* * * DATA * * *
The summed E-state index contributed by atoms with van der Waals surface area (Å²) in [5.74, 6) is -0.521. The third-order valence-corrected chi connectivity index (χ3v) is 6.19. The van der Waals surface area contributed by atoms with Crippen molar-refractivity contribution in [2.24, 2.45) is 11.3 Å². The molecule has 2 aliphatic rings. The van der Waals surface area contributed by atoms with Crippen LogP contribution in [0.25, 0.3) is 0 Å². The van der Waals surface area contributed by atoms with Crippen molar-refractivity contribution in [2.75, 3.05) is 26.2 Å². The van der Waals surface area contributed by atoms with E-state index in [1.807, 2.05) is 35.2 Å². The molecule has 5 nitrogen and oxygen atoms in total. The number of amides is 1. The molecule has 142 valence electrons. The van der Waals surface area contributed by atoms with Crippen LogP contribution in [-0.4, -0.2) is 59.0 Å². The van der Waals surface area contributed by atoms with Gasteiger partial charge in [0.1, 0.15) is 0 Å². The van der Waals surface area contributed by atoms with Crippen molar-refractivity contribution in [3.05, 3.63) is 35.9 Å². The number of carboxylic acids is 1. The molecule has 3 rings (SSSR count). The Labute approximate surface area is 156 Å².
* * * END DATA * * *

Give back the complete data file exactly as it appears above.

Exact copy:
The summed E-state index contributed by atoms with van der Waals surface area (Å²) in [5.74, 6) is -0.521. The third-order valence-corrected chi connectivity index (χ3v) is 6.19. The van der Waals surface area contributed by atoms with Crippen molar-refractivity contribution in [2.24, 2.45) is 11.3 Å². The molecule has 2 aliphatic rings. The van der Waals surface area contributed by atoms with Crippen LogP contribution in [0.25, 0.3) is 0 Å². The van der Waals surface area contributed by atoms with Crippen molar-refractivity contribution in [2.75, 3.05) is 26.2 Å². The van der Waals surface area contributed by atoms with E-state index in [1.807, 2.05) is 35.2 Å². The molecule has 5 nitrogen and oxygen atoms in total. The number of amides is 1. The molecule has 142 valence electrons. The van der Waals surface area contributed by atoms with Crippen LogP contribution in [-0.4, -0.2) is 59.0 Å². The van der Waals surface area contributed by atoms with Gasteiger partial charge in [0.1, 0.15) is 0 Å². The van der Waals surface area contributed by atoms with Crippen molar-refractivity contribution in [3.05, 3.63) is 35.9 Å². The number of carboxylic acids is 1. The molecule has 3 rings (SSSR count). The Labute approximate surface area is 156 Å².